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Safety Industry Mourns Loss of Arizona Wildfire Firefighters 


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For Immediate Release:
July 1, 2013
Contact: Steve Daggers
888-ICC-SAFE (888-422-7233) ext. 4212

Safety Industry Mourns Loss of Arizona Wildfire Firefighters

The deaths of 19 heroes battling an Arizona wildfire serve as a tragic reminder to continue the efforts to provide advances in safety, equipment, training and code compliance to reduce firefighter and occupant deaths. Historically, lessons learned from past fire disasters have been turned into advances in fire safety.
“Our thoughts and prayers go out to the families of the 19 firefighters, Prescott Fire Chief Dan Fraijo and the community of Prescott, Ariz., as we mourn the loss of the wildland crew from Prescott,” said International Code Council Board Member M. Dwayne Garriss, Georgia State Fire Marshal. “Fire can be such a destructive, devastating and unforgiving force even to those who have been trained to deal with its energy.”
Eleven on-duty firefighters died in association with wildland fires in 2012, the same as 2011 and 2010, according to provisional 2012 firefighter fatality statistics from the U.S. Fire Administration.
“Our deepest condolences go out the families, fire departments and communities of the 19 firefighters who lost their lives battling the Arizona wildfire,” said Code Council Board Member Robert Drexler, Greece, N.Y., Fire Marshal. “May the nation pause and recognize the tremendous commitment these true professionals gave while performing their duties. We pray for the safety of the others still battling this fire and wish all a safe return back home.”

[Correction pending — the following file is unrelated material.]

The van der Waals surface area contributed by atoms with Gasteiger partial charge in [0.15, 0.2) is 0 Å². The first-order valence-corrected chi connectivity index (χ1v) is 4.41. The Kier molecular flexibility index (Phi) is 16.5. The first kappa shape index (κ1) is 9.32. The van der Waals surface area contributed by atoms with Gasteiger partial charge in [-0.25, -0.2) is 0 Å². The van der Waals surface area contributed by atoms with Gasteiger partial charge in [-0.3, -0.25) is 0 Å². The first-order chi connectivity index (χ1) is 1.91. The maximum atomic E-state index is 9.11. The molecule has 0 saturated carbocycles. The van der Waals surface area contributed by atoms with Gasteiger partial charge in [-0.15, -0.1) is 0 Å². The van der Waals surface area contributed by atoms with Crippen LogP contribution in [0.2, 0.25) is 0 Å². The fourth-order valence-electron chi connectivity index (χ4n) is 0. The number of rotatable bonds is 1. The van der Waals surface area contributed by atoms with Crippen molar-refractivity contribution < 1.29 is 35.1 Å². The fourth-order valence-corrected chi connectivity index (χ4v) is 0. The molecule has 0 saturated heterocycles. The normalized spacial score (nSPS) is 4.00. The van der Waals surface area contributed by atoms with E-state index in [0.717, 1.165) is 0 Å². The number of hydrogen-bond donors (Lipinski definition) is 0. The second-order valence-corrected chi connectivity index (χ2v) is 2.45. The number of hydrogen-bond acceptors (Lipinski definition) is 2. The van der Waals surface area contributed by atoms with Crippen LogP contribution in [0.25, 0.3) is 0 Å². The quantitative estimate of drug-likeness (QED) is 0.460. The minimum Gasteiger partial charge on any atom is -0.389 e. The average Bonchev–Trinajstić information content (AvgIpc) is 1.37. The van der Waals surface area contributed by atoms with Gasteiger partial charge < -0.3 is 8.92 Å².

States and jurisdictions wanting to evaluate the International Wildland-Urban Interface Code for use in their communities, can review the code for free (http://publicecodes.cyberregs.com/icod/iwuic/2012/index.htm?bu=IC-P-2012-000011&bu2=IC-P-2012-000019).
The International Code Council is a member-focused association. It is dedicated to developing model codes and standards used in the design, build and compliance process to construct safe, sustainable, affordable and resilient structures. Most U.S. communities and many global markets choose the International Codes.




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